“That said, we don’t think the RBA will go as far as signalling that it will soon be ready to raise rates,” Mr Dales said.
TD Economics agreed. “Unanimous consensus expects 1.5 per cent through to year end, and neutral RBA rhetoric has made sure that this will remain the case. We expect a control-C / control-V statement from September as to not draw unnecessary attention. We do not look for a hawkish tilt from governor [Philip] Lowe until February 2018 at the absolute earliest.”
It’s not just, of course, what the RBA sees in the future that matters.
Federal Reserve chair Janet Yellen seems as determined as ever to maintain a gradual rate hike path and she’ll get another chance to press that point when she speaks mid-week.
Trump eyes next Fed chief
It appears that Dr Yellen’s fate will be known soon. President Donald Trump said he expected to decide within weeks on who will chair the US central bank after Dr Yellen’s term expires in February. Mr Trump said on the weekend that he had narrowed his list to four: reportedly, Dr Yellen, Gary Cohn, Kevin Warsh and Jerome Powell.
As much as markets are keen to know in which direction the Fed may tilt policy going forward, the battle between hawks and doves will resume in earnest this week. In addition to Dr Yellen, nine key US policymakers will speak over the next five days including Robert Kaplan, James Bullard, John Williams and William Dudley.
Over the weekend Patrick Harker, the boss of the Fed’s Philadelphia bank, said he had “penciled in” a rate hike in December, and three more next year, despite weak inflation.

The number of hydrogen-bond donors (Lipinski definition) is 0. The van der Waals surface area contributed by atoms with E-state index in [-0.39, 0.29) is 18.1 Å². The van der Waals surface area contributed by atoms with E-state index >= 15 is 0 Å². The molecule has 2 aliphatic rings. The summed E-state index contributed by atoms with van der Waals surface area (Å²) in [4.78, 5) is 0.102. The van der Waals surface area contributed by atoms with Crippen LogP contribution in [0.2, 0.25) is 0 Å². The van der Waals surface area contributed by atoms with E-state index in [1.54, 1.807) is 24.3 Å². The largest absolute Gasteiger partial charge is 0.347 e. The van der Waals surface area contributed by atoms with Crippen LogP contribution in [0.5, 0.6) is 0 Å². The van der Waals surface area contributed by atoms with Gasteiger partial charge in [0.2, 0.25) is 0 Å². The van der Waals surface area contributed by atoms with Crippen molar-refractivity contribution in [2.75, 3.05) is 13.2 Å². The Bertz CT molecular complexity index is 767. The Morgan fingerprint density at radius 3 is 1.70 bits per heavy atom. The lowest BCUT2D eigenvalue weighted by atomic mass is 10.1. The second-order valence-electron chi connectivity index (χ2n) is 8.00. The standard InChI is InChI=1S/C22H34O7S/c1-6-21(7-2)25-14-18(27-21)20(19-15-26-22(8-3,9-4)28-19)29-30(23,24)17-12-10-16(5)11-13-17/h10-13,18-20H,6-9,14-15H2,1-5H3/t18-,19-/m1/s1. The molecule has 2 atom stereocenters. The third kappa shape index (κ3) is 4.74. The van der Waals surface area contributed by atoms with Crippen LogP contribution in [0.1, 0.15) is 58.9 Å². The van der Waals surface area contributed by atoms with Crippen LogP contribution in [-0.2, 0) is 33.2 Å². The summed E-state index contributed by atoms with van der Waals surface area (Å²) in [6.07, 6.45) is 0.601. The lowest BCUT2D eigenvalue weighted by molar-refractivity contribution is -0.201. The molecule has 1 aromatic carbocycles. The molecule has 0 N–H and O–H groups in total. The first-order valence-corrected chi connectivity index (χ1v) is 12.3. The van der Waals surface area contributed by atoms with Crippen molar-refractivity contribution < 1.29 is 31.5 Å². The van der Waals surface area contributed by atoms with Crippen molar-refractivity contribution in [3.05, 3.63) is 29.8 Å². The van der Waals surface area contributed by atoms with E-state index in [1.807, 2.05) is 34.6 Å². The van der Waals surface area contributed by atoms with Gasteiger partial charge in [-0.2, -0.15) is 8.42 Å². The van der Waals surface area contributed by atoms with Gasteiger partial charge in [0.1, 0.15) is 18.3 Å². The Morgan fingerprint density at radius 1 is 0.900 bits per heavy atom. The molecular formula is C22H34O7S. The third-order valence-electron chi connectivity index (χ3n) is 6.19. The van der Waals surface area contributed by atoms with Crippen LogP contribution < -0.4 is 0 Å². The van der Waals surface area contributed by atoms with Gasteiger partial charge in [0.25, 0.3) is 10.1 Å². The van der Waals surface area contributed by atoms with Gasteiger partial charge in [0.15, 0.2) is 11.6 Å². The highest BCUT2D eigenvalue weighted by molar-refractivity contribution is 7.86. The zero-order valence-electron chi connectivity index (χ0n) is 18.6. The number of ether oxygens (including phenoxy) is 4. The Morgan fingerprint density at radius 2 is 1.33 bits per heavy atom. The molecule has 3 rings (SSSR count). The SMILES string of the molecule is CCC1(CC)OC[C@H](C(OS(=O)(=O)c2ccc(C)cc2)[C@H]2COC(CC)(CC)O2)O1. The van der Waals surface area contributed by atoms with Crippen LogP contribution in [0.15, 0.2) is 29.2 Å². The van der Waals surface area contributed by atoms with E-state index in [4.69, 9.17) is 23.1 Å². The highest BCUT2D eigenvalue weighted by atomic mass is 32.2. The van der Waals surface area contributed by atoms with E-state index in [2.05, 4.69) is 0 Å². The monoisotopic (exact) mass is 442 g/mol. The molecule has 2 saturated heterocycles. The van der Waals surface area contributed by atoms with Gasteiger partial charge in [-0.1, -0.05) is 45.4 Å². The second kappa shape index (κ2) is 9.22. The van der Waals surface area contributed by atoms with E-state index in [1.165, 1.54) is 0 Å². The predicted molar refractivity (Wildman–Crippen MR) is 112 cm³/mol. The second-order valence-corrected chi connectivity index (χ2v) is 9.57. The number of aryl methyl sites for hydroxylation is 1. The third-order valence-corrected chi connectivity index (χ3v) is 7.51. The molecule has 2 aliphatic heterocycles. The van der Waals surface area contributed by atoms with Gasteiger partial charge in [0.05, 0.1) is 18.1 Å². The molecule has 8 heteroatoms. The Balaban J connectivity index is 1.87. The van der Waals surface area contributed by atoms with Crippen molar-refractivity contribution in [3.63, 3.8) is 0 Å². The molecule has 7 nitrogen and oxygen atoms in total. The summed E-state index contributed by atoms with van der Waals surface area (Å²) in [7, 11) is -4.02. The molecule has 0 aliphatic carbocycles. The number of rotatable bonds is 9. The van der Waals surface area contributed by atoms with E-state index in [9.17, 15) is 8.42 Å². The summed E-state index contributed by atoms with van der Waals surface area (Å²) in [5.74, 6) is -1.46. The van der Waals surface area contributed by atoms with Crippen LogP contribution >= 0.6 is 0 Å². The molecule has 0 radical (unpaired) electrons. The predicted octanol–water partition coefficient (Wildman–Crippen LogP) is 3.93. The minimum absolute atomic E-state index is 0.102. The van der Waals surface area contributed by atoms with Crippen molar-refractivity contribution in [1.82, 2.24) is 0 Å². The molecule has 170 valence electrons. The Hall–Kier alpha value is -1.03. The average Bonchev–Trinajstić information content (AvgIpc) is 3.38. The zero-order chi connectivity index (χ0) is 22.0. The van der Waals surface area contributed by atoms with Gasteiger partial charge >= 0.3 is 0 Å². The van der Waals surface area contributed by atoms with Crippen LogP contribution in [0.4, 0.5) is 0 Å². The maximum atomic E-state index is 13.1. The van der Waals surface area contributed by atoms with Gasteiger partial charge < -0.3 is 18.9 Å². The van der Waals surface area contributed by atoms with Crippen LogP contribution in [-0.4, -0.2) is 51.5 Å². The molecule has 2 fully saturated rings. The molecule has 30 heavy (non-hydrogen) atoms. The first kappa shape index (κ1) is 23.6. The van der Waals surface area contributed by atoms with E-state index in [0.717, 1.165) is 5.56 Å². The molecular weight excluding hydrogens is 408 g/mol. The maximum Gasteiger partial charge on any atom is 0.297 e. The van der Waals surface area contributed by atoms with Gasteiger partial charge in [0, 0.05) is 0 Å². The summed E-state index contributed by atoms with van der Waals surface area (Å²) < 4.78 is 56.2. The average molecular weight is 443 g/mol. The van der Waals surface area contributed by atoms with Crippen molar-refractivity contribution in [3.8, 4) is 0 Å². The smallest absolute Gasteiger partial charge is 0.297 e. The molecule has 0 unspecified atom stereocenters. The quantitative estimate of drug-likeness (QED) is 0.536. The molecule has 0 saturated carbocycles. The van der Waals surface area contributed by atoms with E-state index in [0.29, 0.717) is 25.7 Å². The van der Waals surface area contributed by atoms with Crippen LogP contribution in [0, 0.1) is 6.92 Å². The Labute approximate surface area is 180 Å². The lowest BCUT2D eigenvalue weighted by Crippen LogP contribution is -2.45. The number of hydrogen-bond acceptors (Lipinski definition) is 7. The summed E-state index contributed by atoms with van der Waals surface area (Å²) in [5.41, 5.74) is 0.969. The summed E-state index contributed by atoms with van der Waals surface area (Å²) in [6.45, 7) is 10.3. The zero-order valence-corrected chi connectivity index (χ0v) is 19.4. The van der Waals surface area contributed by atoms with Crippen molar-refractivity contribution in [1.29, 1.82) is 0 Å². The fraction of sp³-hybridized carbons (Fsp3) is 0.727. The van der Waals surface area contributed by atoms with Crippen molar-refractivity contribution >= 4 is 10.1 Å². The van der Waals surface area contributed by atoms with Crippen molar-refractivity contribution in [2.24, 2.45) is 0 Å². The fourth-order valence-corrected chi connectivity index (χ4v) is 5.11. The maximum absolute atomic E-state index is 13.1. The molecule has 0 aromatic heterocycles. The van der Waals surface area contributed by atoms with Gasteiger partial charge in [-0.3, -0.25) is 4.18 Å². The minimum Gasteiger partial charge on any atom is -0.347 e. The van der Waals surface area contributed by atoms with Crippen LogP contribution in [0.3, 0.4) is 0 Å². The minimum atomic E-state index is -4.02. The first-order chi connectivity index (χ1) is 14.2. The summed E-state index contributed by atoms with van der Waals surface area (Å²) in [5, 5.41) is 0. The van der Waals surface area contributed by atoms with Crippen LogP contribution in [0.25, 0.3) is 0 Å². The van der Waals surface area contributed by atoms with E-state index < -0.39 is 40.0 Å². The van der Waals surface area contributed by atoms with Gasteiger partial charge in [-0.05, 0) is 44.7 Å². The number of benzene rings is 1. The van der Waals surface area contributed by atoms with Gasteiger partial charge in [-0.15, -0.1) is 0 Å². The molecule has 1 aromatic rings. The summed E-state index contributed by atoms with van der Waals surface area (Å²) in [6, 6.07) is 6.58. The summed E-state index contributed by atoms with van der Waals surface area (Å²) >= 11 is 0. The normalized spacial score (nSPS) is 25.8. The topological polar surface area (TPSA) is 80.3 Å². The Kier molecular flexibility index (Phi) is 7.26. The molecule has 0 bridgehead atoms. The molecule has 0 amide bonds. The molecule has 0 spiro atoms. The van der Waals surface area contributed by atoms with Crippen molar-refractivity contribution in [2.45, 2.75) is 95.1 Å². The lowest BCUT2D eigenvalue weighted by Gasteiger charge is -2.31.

“Labour markets feel really tight,” the Fed official said at a conference in Philadelphia on Fintech.
Later this week, there will be fresh data on the US jobs markets though the statistics may be too skewed by the impact of hurricanes Harvey and Irma to draw any concrete conclusions.
“Assuming Irma carved payrolls by a little more than 100,000 and that underlying payroll growth is similar to the year’s average [of 176,000], we expect a 70,000 increase in September,” according to BMO Capital Markets.
“We expect the jobless rate to stay at 4.4 per cent in September. Average hourly earnings were little affected by past hurricanes; an expected 0.3 per cent monthly advance should lift the yearly rate to 2.6 per cent.”
Over the weekend, the US Commerce Department released personal income and spending data for August and the data came in slightly below expectations. Inflation continues to decelerate, confoundedly so. Whether that will give the Fed cause for pause won’t be known for some time.